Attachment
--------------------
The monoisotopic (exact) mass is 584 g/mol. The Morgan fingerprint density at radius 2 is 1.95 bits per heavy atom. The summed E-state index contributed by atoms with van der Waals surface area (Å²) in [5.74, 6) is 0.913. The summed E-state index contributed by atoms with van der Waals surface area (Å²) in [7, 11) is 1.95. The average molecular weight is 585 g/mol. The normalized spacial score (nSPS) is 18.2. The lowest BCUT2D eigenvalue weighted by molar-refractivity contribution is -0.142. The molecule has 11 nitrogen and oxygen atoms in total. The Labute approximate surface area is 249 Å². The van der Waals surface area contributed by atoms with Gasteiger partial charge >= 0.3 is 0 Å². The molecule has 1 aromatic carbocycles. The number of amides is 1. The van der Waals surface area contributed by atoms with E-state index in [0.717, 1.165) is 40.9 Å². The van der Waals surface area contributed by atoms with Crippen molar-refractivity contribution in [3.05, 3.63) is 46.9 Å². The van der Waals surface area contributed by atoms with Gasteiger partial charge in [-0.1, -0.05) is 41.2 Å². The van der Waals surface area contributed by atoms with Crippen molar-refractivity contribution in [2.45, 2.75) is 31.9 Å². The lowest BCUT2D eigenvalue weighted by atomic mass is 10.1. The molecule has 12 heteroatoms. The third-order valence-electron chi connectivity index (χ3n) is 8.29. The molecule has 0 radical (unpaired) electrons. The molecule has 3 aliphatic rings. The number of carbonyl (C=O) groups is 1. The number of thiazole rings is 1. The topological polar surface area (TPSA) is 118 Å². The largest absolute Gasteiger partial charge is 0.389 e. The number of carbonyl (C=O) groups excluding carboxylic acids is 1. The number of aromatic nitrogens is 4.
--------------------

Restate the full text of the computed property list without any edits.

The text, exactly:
The monoisotopic (exact) mass is 584 g/mol. The Morgan fingerprint density at radius 2 is 1.95 bits per heavy atom. The summed E-state index contributed by atoms with van der Waals surface area (Å²) in [5.74, 6) is 0.913. The summed E-state index contributed by atoms with van der Waals surface area (Å²) in [7, 11) is 1.95. The average molecular weight is 585 g/mol. The normalized spacial score (nSPS) is 18.2. The lowest BCUT2D eigenvalue weighted by molar-refractivity contribution is -0.142. The molecule has 11 nitrogen and oxygen atoms in total. The Labute approximate surface area is 249 Å². The van der Waals surface area contributed by atoms with Gasteiger partial charge >= 0.3 is 0 Å². The molecule has 1 aromatic carbocycles. The number of amides is 1. The van der Waals surface area contributed by atoms with E-state index in [0.717, 1.165) is 40.9 Å². The van der Waals surface area contributed by atoms with Crippen molar-refractivity contribution in [3.05, 3.63) is 46.9 Å². The van der Waals surface area contributed by atoms with Gasteiger partial charge in [-0.1, -0.05) is 41.2 Å². The van der Waals surface area contributed by atoms with Crippen molar-refractivity contribution in [2.45, 2.75) is 31.9 Å². The lowest BCUT2D eigenvalue weighted by atomic mass is 10.1. The molecule has 12 heteroatoms. The third-order valence-electron chi connectivity index (χ3n) is 8.29. The molecule has 0 radical (unpaired) electrons. The molecule has 3 aliphatic rings. The number of carbonyl (C=O) groups is 1. The number of thiazole rings is 1. The topological polar surface area (TPSA) is 118 Å². The largest absolute Gasteiger partial charge is 0.389 e. The number of carbonyl (C=O) groups excluding carboxylic acids is 1. The number of aromatic nitrogens is 4.